Facebook CEO Mark Zuckerberg and wife Priscilla Chan celebrated the birth of their daughter by pledging to give 99 percent of their wealth — $45 billion or so — to worthy causes, such as “advancing human potential and promoting equality.” They’ll make do with the remaining $450 million.
They’ve come in for a lot of criticism and kibbitzing.
Some want to tell them how to spend the money: Don’t try to change things like Bill Gates!
Anil Dash advises funding “people and institutions that are already doing this work (including, yes, public institutions funded by tax dollars) and trust that they know their domains better than someone who’s already got a pretty demanding day job.”
Others accuse the couple of trying to dodge taxes. (Giving away 99 percent of your money is not a great way to save money.)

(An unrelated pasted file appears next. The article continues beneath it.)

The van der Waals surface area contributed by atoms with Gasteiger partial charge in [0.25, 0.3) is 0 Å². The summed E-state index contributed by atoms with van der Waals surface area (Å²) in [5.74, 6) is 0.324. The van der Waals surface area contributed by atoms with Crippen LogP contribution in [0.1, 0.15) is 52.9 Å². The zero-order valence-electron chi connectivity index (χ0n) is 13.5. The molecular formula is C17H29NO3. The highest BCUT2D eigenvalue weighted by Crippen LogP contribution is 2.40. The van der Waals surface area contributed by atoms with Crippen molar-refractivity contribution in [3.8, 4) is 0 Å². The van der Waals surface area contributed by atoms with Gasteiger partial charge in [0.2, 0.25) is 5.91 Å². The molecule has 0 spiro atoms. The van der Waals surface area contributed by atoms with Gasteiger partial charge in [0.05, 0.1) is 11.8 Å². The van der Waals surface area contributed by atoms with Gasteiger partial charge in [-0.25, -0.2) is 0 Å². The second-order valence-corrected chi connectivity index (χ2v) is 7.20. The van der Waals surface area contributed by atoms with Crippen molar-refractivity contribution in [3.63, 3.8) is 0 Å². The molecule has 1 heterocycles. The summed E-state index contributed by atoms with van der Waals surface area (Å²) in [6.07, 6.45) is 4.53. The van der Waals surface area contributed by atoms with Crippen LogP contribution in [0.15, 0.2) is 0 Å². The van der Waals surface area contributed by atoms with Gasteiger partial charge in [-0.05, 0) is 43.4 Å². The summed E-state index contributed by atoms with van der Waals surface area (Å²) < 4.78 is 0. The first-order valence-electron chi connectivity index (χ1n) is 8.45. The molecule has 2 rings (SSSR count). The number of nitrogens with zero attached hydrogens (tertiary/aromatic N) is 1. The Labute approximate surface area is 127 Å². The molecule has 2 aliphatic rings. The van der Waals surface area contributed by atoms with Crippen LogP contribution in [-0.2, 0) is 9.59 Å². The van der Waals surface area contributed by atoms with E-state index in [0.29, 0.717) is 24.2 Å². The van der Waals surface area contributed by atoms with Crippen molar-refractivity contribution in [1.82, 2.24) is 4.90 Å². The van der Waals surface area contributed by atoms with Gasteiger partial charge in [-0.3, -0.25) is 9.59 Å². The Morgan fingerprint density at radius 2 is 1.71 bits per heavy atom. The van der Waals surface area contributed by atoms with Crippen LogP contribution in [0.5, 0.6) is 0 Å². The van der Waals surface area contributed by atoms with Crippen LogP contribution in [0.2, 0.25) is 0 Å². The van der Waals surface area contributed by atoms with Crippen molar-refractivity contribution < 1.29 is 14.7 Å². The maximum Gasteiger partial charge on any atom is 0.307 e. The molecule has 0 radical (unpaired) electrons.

“This enables us to pursue our mission by funding non-profit organizations, making private investments and participating in policy debates.”
. . . “If we transferred our shares to a traditional foundation, then we would have received an immediate tax benefit, but by using an LLC we do not. And just like everyone else, we will pay capital gains taxes when our shares are sold by the LLC.”
The Initiative will focus on “personalized learning, curing disease, connecting people, and building strong communities,” he wrote.
“Our education work has been funded through a non-profit organization, Startup: Education, the recently announced Breakthrough Energy Coalition will make private investments in clean energy, and we also fund public government efforts, like the CDC Ebola response and San Francisco General Hospital.”
The money will be wasted, predicts Gawker’s Sam Biddle. He sneers at Facebook’s support for Summit’s personalized learning platform — with no understanding of what it is.
The Washington Post describes the couple’s plans to provide private schooling and health care for low-income families in a heavily minority community, East Palo Alto.